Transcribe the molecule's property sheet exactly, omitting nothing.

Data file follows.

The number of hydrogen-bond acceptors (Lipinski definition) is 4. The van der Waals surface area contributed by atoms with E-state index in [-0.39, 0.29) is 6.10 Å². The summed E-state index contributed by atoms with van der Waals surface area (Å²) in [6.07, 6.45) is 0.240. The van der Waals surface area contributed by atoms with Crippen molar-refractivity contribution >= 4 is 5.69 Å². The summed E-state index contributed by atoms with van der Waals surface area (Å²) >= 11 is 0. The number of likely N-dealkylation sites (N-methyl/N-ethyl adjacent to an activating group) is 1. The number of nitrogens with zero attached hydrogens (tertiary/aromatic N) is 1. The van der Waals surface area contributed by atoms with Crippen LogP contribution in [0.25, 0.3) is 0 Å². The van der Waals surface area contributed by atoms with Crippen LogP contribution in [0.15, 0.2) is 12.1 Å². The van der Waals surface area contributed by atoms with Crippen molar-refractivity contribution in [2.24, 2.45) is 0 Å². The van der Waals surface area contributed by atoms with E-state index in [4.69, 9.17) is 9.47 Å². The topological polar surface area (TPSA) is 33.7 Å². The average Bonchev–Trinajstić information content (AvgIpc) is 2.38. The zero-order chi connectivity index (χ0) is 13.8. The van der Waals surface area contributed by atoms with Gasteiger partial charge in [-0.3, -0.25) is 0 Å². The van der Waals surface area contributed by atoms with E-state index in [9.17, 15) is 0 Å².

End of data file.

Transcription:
The number of hydrogen-bond acceptors (Lipinski definition) is 4. The van der Waals surface area contributed by atoms with E-state index in [-0.39, 0.29) is 6.10 Å². The summed E-state index contributed by atoms with van der Waals surface area (Å²) in [6.07, 6.45) is 0.240. The van der Waals surface area contributed by atoms with Crippen molar-refractivity contribution >= 4 is 5.69 Å². The summed E-state index contributed by atoms with van der Waals surface area (Å²) >= 11 is 0. The number of likely N-dealkylation sites (N-methyl/N-ethyl adjacent to an activating group) is 1. The number of nitrogens with zero attached hydrogens (tertiary/aromatic N) is 1. The van der Waals surface area contributed by atoms with Crippen LogP contribution in [0.25, 0.3) is 0 Å². The van der Waals surface area contributed by atoms with Crippen LogP contribution in [0.15, 0.2) is 12.1 Å². The van der Waals surface area contributed by atoms with Crippen molar-refractivity contribution in [2.24, 2.45) is 0 Å². The van der Waals surface area contributed by atoms with E-state index in [4.69, 9.17) is 9.47 Å². The topological polar surface area (TPSA) is 33.7 Å². The average Bonchev–Trinajstić information content (AvgIpc) is 2.38. The zero-order chi connectivity index (χ0) is 13.8. The van der Waals surface area contributed by atoms with Gasteiger partial charge in [-0.3, -0.25) is 0 Å². The van der Waals surface area contributed by atoms with E-state index in [9.17, 15) is 0 Å².